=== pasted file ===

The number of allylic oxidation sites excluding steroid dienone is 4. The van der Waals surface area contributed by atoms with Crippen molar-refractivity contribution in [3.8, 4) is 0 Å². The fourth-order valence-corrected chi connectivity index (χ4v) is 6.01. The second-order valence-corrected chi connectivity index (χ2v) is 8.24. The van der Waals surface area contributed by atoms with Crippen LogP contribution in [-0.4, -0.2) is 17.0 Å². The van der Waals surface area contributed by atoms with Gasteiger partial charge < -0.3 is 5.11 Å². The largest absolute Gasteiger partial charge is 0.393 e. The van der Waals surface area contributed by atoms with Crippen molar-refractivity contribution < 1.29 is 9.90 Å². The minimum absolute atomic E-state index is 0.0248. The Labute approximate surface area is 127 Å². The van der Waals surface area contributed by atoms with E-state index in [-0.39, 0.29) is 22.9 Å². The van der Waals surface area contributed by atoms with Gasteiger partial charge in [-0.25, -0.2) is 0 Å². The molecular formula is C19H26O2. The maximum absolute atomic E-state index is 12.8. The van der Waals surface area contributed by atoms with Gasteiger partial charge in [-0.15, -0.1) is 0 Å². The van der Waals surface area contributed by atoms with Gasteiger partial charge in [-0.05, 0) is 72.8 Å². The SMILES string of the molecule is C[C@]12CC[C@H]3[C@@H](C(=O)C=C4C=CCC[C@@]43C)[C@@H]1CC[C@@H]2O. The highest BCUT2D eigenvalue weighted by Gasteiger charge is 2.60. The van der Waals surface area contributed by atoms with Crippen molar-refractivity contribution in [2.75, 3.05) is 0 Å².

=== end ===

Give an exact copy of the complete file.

The number of allylic oxidation sites excluding steroid dienone is 4. The van der Waals surface area contributed by atoms with Crippen molar-refractivity contribution in [3.8, 4) is 0 Å². The fourth-order valence-corrected chi connectivity index (χ4v) is 6.01. The second-order valence-corrected chi connectivity index (χ2v) is 8.24. The van der Waals surface area contributed by atoms with Crippen LogP contribution in [-0.4, -0.2) is 17.0 Å². The van der Waals surface area contributed by atoms with Gasteiger partial charge < -0.3 is 5.11 Å². The largest absolute Gasteiger partial charge is 0.393 e. The van der Waals surface area contributed by atoms with Crippen molar-refractivity contribution < 1.29 is 9.90 Å². The minimum absolute atomic E-state index is 0.0248. The Labute approximate surface area is 127 Å². The van der Waals surface area contributed by atoms with E-state index in [-0.39, 0.29) is 22.9 Å². The van der Waals surface area contributed by atoms with Gasteiger partial charge in [-0.25, -0.2) is 0 Å². The molecular formula is C19H26O2. The maximum absolute atomic E-state index is 12.8. The van der Waals surface area contributed by atoms with Gasteiger partial charge in [-0.15, -0.1) is 0 Å². The van der Waals surface area contributed by atoms with Gasteiger partial charge in [-0.05, 0) is 72.8 Å². The SMILES string of the molecule is C[C@]12CC[C@H]3[C@@H](C(=O)C=C4C=CCC[C@@]43C)[C@@H]1CC[C@@H]2O. The highest BCUT2D eigenvalue weighted by Gasteiger charge is 2.60. The van der Waals surface area contributed by atoms with Crippen molar-refractivity contribution in [2.75, 3.05) is 0 Å².